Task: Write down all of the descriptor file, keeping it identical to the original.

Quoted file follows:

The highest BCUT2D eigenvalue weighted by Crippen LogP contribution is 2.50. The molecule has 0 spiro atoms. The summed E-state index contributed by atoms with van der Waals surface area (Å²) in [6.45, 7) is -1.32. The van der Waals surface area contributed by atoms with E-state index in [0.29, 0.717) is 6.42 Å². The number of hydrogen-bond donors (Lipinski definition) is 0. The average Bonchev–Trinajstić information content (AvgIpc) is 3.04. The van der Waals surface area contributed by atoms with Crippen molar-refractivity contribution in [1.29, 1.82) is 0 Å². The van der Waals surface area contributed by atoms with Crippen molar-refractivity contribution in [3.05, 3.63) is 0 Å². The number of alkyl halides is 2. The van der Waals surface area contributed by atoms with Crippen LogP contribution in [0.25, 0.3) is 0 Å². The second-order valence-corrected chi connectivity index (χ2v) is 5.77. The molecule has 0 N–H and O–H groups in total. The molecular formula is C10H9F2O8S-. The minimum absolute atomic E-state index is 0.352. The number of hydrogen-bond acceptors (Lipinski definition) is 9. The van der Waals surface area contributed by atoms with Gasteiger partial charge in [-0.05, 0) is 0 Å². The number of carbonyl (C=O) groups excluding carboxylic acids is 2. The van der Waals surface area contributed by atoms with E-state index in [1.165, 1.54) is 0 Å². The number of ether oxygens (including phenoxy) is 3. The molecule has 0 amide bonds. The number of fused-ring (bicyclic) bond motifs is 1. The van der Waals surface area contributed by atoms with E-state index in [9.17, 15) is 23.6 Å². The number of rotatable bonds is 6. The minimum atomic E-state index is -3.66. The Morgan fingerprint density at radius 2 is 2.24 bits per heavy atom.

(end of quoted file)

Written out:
The highest BCUT2D eigenvalue weighted by Crippen LogP contribution is 2.50. The molecule has 0 spiro atoms. The summed E-state index contributed by atoms with van der Waals surface area (Å²) in [6.45, 7) is -1.32. The van der Waals surface area contributed by atoms with E-state index in [0.29, 0.717) is 6.42 Å². The number of hydrogen-bond donors (Lipinski definition) is 0. The average Bonchev–Trinajstić information content (AvgIpc) is 3.04. The van der Waals surface area contributed by atoms with Crippen molar-refractivity contribution in [1.29, 1.82) is 0 Å². The van der Waals surface area contributed by atoms with Crippen molar-refractivity contribution in [3.05, 3.63) is 0 Å². The number of alkyl halides is 2. The van der Waals surface area contributed by atoms with Crippen LogP contribution in [0.25, 0.3) is 0 Å². The second-order valence-corrected chi connectivity index (χ2v) is 5.77. The molecule has 0 N–H and O–H groups in total. The molecular formula is C10H9F2O8S-. The minimum absolute atomic E-state index is 0.352. The number of hydrogen-bond acceptors (Lipinski definition) is 9. The van der Waals surface area contributed by atoms with Gasteiger partial charge in [-0.05, 0) is 0 Å². The number of carbonyl (C=O) groups excluding carboxylic acids is 2. The van der Waals surface area contributed by atoms with E-state index in [1.165, 1.54) is 0 Å². The number of ether oxygens (including phenoxy) is 3. The molecule has 0 amide bonds. The number of fused-ring (bicyclic) bond motifs is 1. The van der Waals surface area contributed by atoms with E-state index in [9.17, 15) is 23.6 Å². The number of rotatable bonds is 6. The minimum atomic E-state index is -3.66. The Morgan fingerprint density at radius 2 is 2.24 bits per heavy atom.